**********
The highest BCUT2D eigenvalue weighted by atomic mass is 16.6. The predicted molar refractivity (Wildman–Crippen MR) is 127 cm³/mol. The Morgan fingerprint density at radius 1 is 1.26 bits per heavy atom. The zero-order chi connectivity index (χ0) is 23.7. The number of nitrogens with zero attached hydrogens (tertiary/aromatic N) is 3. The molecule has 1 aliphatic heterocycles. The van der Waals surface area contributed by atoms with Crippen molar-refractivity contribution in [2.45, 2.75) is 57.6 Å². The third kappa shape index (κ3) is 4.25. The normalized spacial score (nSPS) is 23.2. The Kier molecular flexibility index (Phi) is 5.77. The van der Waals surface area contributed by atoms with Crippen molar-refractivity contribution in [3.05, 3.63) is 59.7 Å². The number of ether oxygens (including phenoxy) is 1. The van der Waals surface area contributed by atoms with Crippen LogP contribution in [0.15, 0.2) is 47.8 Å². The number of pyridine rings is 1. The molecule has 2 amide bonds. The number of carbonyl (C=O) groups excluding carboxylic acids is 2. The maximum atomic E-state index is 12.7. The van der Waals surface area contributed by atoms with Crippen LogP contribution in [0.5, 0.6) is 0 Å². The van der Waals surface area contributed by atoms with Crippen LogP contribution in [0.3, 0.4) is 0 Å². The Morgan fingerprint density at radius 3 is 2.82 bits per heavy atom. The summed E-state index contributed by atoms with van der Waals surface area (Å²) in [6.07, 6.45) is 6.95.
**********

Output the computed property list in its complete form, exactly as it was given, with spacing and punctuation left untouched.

The highest BCUT2D eigenvalue weighted by atomic mass is 16.6. The predicted molar refractivity (Wildman–Crippen MR) is 127 cm³/mol. The Morgan fingerprint density at radius 1 is 1.26 bits per heavy atom. The zero-order chi connectivity index (χ0) is 23.7. The number of nitrogens with zero attached hydrogens (tertiary/aromatic N) is 3. The molecule has 1 aliphatic heterocycles. The van der Waals surface area contributed by atoms with Crippen molar-refractivity contribution in [2.45, 2.75) is 57.6 Å². The third kappa shape index (κ3) is 4.25. The normalized spacial score (nSPS) is 23.2. The Kier molecular flexibility index (Phi) is 5.77. The van der Waals surface area contributed by atoms with Crippen molar-refractivity contribution in [3.05, 3.63) is 59.7 Å². The number of ether oxygens (including phenoxy) is 1. The van der Waals surface area contributed by atoms with Crippen LogP contribution in [0.15, 0.2) is 47.8 Å². The number of pyridine rings is 1. The molecule has 2 amide bonds. The number of carbonyl (C=O) groups excluding carboxylic acids is 2. The maximum atomic E-state index is 12.7. The van der Waals surface area contributed by atoms with Crippen LogP contribution in [0.5, 0.6) is 0 Å². The van der Waals surface area contributed by atoms with Crippen LogP contribution in [0.3, 0.4) is 0 Å². The Morgan fingerprint density at radius 3 is 2.82 bits per heavy atom. The summed E-state index contributed by atoms with van der Waals surface area (Å²) in [6.07, 6.45) is 6.95.